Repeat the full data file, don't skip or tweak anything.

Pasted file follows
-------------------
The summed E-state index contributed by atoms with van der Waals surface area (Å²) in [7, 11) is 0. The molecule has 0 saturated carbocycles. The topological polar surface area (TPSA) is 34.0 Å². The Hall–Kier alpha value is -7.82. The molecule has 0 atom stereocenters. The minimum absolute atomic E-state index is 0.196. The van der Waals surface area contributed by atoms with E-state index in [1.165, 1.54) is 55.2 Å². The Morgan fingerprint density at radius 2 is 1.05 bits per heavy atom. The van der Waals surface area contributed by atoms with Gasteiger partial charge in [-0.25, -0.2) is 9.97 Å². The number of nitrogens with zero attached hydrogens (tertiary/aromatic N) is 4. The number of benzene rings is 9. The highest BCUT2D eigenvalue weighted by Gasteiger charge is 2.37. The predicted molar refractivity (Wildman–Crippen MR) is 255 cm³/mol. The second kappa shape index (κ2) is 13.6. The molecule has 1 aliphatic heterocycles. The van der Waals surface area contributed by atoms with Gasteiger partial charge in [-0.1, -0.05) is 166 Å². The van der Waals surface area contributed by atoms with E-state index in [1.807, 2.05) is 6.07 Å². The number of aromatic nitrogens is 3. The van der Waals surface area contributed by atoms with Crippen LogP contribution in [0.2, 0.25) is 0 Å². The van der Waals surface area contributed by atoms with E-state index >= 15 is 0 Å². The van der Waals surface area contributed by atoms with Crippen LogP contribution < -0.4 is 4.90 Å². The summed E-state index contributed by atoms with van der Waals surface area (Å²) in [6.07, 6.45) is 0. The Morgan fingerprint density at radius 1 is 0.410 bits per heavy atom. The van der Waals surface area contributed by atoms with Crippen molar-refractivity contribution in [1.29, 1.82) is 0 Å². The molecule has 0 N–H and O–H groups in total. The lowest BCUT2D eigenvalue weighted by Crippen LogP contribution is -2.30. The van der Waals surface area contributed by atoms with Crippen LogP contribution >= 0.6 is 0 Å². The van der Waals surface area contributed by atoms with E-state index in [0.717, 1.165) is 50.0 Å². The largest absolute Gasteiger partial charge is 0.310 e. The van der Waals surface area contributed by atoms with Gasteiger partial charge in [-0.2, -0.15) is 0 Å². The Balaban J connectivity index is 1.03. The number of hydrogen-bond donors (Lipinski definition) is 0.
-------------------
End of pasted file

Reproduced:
The summed E-state index contributed by atoms with van der Waals surface area (Å²) in [7, 11) is 0. The molecule has 0 saturated carbocycles. The topological polar surface area (TPSA) is 34.0 Å². The Hall–Kier alpha value is -7.82. The molecule has 0 atom stereocenters. The minimum absolute atomic E-state index is 0.196. The van der Waals surface area contributed by atoms with E-state index in [1.165, 1.54) is 55.2 Å². The Morgan fingerprint density at radius 2 is 1.05 bits per heavy atom. The van der Waals surface area contributed by atoms with Gasteiger partial charge in [-0.25, -0.2) is 9.97 Å². The number of nitrogens with zero attached hydrogens (tertiary/aromatic N) is 4. The number of benzene rings is 9. The highest BCUT2D eigenvalue weighted by Gasteiger charge is 2.37. The predicted molar refractivity (Wildman–Crippen MR) is 255 cm³/mol. The second kappa shape index (κ2) is 13.6. The molecule has 1 aliphatic heterocycles. The van der Waals surface area contributed by atoms with Gasteiger partial charge in [-0.1, -0.05) is 166 Å². The van der Waals surface area contributed by atoms with E-state index in [1.807, 2.05) is 6.07 Å². The number of aromatic nitrogens is 3. The van der Waals surface area contributed by atoms with Crippen LogP contribution in [0.2, 0.25) is 0 Å². The van der Waals surface area contributed by atoms with E-state index >= 15 is 0 Å². The van der Waals surface area contributed by atoms with Crippen LogP contribution < -0.4 is 4.90 Å². The summed E-state index contributed by atoms with van der Waals surface area (Å²) in [6.07, 6.45) is 0. The Morgan fingerprint density at radius 1 is 0.410 bits per heavy atom. The van der Waals surface area contributed by atoms with Crippen molar-refractivity contribution in [1.29, 1.82) is 0 Å². The molecule has 0 N–H and O–H groups in total. The lowest BCUT2D eigenvalue weighted by Crippen LogP contribution is -2.30. The van der Waals surface area contributed by atoms with Crippen LogP contribution >= 0.6 is 0 Å². The van der Waals surface area contributed by atoms with E-state index in [0.717, 1.165) is 50.0 Å². The largest absolute Gasteiger partial charge is 0.310 e. The van der Waals surface area contributed by atoms with Gasteiger partial charge in [-0.2, -0.15) is 0 Å². The Balaban J connectivity index is 1.03. The number of hydrogen-bond donors (Lipinski definition) is 0.